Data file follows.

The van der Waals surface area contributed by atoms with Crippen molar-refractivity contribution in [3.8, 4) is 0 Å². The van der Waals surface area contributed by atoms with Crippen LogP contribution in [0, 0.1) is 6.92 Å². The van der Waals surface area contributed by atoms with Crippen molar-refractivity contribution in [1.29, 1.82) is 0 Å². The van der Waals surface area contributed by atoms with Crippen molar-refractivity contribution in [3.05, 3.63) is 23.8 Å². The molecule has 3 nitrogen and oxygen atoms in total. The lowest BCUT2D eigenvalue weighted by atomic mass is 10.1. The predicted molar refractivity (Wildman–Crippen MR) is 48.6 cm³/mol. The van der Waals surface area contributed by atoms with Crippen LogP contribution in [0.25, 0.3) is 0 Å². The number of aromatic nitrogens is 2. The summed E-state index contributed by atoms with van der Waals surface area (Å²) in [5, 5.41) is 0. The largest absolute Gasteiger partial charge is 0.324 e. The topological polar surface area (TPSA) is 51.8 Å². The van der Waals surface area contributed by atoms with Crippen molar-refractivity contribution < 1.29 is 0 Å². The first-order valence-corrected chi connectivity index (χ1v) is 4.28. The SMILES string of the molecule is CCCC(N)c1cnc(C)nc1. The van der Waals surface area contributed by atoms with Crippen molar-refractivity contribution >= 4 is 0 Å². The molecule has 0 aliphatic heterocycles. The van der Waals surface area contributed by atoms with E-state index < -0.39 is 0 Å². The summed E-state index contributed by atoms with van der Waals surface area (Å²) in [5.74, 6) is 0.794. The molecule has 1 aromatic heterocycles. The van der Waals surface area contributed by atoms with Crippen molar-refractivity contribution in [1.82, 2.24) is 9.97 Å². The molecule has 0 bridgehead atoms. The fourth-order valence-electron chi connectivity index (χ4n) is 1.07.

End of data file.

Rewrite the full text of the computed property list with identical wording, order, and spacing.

The van der Waals surface area contributed by atoms with Crippen molar-refractivity contribution in [3.8, 4) is 0 Å². The van der Waals surface area contributed by atoms with Crippen LogP contribution in [0, 0.1) is 6.92 Å². The van der Waals surface area contributed by atoms with Crippen molar-refractivity contribution in [1.29, 1.82) is 0 Å². The van der Waals surface area contributed by atoms with Crippen molar-refractivity contribution in [3.05, 3.63) is 23.8 Å². The molecule has 3 nitrogen and oxygen atoms in total. The lowest BCUT2D eigenvalue weighted by atomic mass is 10.1. The predicted molar refractivity (Wildman–Crippen MR) is 48.6 cm³/mol. The van der Waals surface area contributed by atoms with Crippen LogP contribution in [0.25, 0.3) is 0 Å². The number of aromatic nitrogens is 2. The summed E-state index contributed by atoms with van der Waals surface area (Å²) in [5, 5.41) is 0. The largest absolute Gasteiger partial charge is 0.324 e. The topological polar surface area (TPSA) is 51.8 Å². The van der Waals surface area contributed by atoms with Crippen molar-refractivity contribution < 1.29 is 0 Å². The first-order valence-corrected chi connectivity index (χ1v) is 4.28. The SMILES string of the molecule is CCCC(N)c1cnc(C)nc1. The van der Waals surface area contributed by atoms with Crippen molar-refractivity contribution >= 4 is 0 Å². The molecule has 0 aliphatic heterocycles. The van der Waals surface area contributed by atoms with E-state index < -0.39 is 0 Å². The summed E-state index contributed by atoms with van der Waals surface area (Å²) in [5.74, 6) is 0.794. The molecule has 1 aromatic heterocycles. The van der Waals surface area contributed by atoms with Crippen molar-refractivity contribution in [1.82, 2.24) is 9.97 Å². The molecule has 0 bridgehead atoms. The fourth-order valence-electron chi connectivity index (χ4n) is 1.07.